HTML sitemap is a page listing the pages of your site - often by section - and is meant to help users find the information they need.
XML Sitemaps - usually called Sitemaps, with a capital S - are a way for you to give Google information about your site. This is the type of Sitemap we'll be discussing in this article.
In its simplest terms, a Sitemap is a list of the pages on your websites. Creating and submitting a Sitemap helps make sure that Search Engines (SE) knows about all the pages on your site, including URL's that may not be discoverable by SE's normal crawling process.
Sitemaps are particularly helpful if:
- Your site has dynamic content.
- Your site has pages that aren't easily discovered by Search Engines crawlers (like Googlebot) during the crawl process - for example, pages featuring rich AJAX or Flash.
- Your site is new and has few links to it. (SE crawls the web by following links from one page to another, so if your site isn't well linked, it may be hard for us to discover it.)
- Your site has a large archive of content pages that are not well linked to each other, or are not linked at all.
You can also use a Sitemap to provide SE with additional information about your pages, including:
- How often the pages on your site change. For example, you might update your product page daily, but update your Home page only once every few months.
- The date each page was last modified.
- The relative importance of pages on your site. For example, your home page might have a relative importance of 1.0, category pages have an importance of 0.8, and individual blog entries or product pages have an importance of 0.5. This priority only indicates the importance of a particular URL relative to other URLs on your site, and doesn't impact the ranking of your pages in search results.
Sitemaps provide additional information about your site to Search Engines, complementing our normal methods of crawling the web. We expect they will help us crawl more of your site and in a more timely fashion, but we can't guarantee that URLs from your Sitemap will be added to the Google index. Sites are never penalized for submitting Sitemaps.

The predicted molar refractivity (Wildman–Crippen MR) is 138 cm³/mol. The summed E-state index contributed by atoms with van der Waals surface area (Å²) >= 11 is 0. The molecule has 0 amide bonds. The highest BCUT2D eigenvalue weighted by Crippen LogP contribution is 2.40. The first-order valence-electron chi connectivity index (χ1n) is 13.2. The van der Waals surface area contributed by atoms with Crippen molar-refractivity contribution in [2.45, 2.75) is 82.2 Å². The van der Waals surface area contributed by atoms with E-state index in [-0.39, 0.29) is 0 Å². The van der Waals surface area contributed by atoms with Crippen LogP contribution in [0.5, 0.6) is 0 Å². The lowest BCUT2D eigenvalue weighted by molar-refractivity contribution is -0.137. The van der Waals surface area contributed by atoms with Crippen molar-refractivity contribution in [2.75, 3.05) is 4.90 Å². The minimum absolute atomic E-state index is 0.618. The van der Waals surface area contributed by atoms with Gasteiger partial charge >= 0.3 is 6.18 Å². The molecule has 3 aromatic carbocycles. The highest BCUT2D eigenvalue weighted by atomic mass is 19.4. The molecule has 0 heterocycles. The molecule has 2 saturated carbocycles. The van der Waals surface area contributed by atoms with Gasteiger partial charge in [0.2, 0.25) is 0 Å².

Good site map practice.
- Make sitemap as simplest page on your web site. Do not give a fancy name to the site map link such as "Site Navigation Tree" - keep it as "Site map", this way your visitors understand immediately what you mean.
- Avoid "dynamic" site maps. Those in which the visitors have to "work" their way to get hold of information. Remember, the reason visitors comes to a site map page is because they are lost. To make them work again for something that you can display as a simple static link will just kill the purpose of having a site map.
- If the site map is list of
text links be sure to use the TITLE attribute of the anchor tag and include keywords inside it.
- It is a good idea to put a sentence describing the page contents below the link for that page on a site map.
- A site map should not be the primary navigation on your web site it should complement it.
- A link to the site map page is very important and all pages should carry this link. The site map link can be included with other links in the main menu on your web site or placed at a section on the web page
from which is it clearly visible.
- Other important aspects on a web site should complement site maps. For example, the link color for visited links should be different from that of non-visited links so that visitors understand which pages they have already seen and thus, save time.